Demerara sugar is a fabulously funky substance. Extracted from freshly pressed sugar cane and barely processed, its brown, chunky granules and crunchy texture make a spoonful of the stuff look like forbidden Grape Nuts. While it’s not recommended to eat Demerara as a breakfast cereal, it’s heartily endorsed by the bartending community as a vital ingredient in many cocktail creations.
Of course, it’s not surprising to find sugar in a mixed-drink recipe. Sugar has played a key role in bartending since the term “cocktail” was first associated with alcoholic beverages in the early 19th century. There’s a good reason for this: Sugar balances citrus and bitter flavors, enhances texture, and adds weight for optimal mouthfeel. But specifically calling for the use of Demerara in a new creation, an old school tiki drink, or a classic cocktail suggests there’s something about its usage that’s more intriguing than regular sugar’s almost utilitarian purpose. To find out what that is, and why so many drinks call for Demerara, VinePair chatted with Daniel Boothe, bar manager at the Tales of the Cocktail-nominated tiki and modern tropical cocktail bar Strong Water in Anaheim, Calif.
Demerara provides the expected elements to a cocktail that ordinary sugar does, either as a solid sugar or in its more common form as a syrup. But it also delivers something extra from a compositional standpoint that makes it a special ingredient. “Demerara adds a lot more richness, body, and complexity to a drink,” Boothe explains. “It adds these wonderful caramel and toffee notes to a cocktail. Adding these flavors to an Old Fashioned is heaven.”
The secret sauce behind Demerara’s captivating flavor is molasses, which is not in the ordinary sugar used to make conventional simple syrup. Boothe explains that during processing, the sweet, sticky substance becomes separated from the crystals that form granulated white sugar via centrifugal force. “White sugar is refined to the max,” he says. “It’s a bit of a crazy process.” While white sugar retains its sweetness, this process strips it of the additional flavor depth that molasses — and ultimately Demerara — brings to the table.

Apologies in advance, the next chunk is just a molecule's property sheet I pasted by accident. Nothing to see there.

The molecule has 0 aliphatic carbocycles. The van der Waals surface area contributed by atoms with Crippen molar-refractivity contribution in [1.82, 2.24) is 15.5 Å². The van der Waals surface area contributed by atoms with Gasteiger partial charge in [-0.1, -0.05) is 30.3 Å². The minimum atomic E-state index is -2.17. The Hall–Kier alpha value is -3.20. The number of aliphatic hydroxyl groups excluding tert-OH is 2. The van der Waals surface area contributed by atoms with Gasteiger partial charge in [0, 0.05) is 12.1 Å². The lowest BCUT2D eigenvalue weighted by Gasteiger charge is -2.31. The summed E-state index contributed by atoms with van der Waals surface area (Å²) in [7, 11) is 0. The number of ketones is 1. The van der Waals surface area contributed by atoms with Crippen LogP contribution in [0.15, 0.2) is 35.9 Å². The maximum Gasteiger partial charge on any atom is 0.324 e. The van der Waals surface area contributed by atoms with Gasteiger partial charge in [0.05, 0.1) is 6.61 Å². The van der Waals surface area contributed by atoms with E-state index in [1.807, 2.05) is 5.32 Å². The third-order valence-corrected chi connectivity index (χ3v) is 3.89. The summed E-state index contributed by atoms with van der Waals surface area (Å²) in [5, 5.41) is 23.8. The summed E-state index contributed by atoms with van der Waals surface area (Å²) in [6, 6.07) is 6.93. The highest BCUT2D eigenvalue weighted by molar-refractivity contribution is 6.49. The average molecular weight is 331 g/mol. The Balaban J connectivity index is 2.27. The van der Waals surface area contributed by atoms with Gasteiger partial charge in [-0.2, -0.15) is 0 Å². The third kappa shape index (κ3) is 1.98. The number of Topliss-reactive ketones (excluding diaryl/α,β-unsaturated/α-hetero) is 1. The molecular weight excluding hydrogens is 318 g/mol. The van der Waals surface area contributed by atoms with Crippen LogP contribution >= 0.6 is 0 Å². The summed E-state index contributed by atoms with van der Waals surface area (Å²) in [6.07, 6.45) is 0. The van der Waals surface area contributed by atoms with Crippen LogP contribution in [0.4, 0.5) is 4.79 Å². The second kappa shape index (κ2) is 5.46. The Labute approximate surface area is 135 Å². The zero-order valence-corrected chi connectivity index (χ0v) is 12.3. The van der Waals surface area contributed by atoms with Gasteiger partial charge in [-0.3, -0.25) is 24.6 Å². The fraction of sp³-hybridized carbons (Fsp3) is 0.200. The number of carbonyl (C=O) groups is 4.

This added depth allows Demerara to bring extra flavor-driven complexity to the palate, but it also makes it particularly adept at reining in prominent components that may otherwise overpower a beverage. “If you’re building a cocktail with big, strong alcohol, you need a syrup that can stand up to its bold flavors,” Boothe explains. “A stirred, spirit-forward cocktail or a drink with an aged spirit will benefit from Demerara. At the same time, Demerara will still allow the spirit to shine.” The sweetener’s ability to subdue beastly beverages also makes it a no-brainer for boozy tiki classics and modern acidic tropical riffs. “Again, nice strong flavors work well with nice, strong sugars,” Boothe says.
But there’s a catch to fully harnessing Demerara’s magic. According to Boothe, it’s crucial to understand the correlation that exists between how much Demerara syrup goes into a cocktail and the syrup’s sugar to water ratio. A two-to-one ratio (two parts Demerara, one part water) will produce what’s sometimes referred to as rich Demerara — a fuller, rounder syrup than the standard one-to-one ratio — but less of it will be needed in a given drink. Eschewing this adjustment will throw the beverage out of balance. Boothe says mastering this sliding scale requires practice and a willingness to experiment, but it’s worth the effort because of what the fabulously funky substance can add to even the simplest of drinks. “You need to try a Daiquiri with Demerara,” he says. “It’s just so damn great.”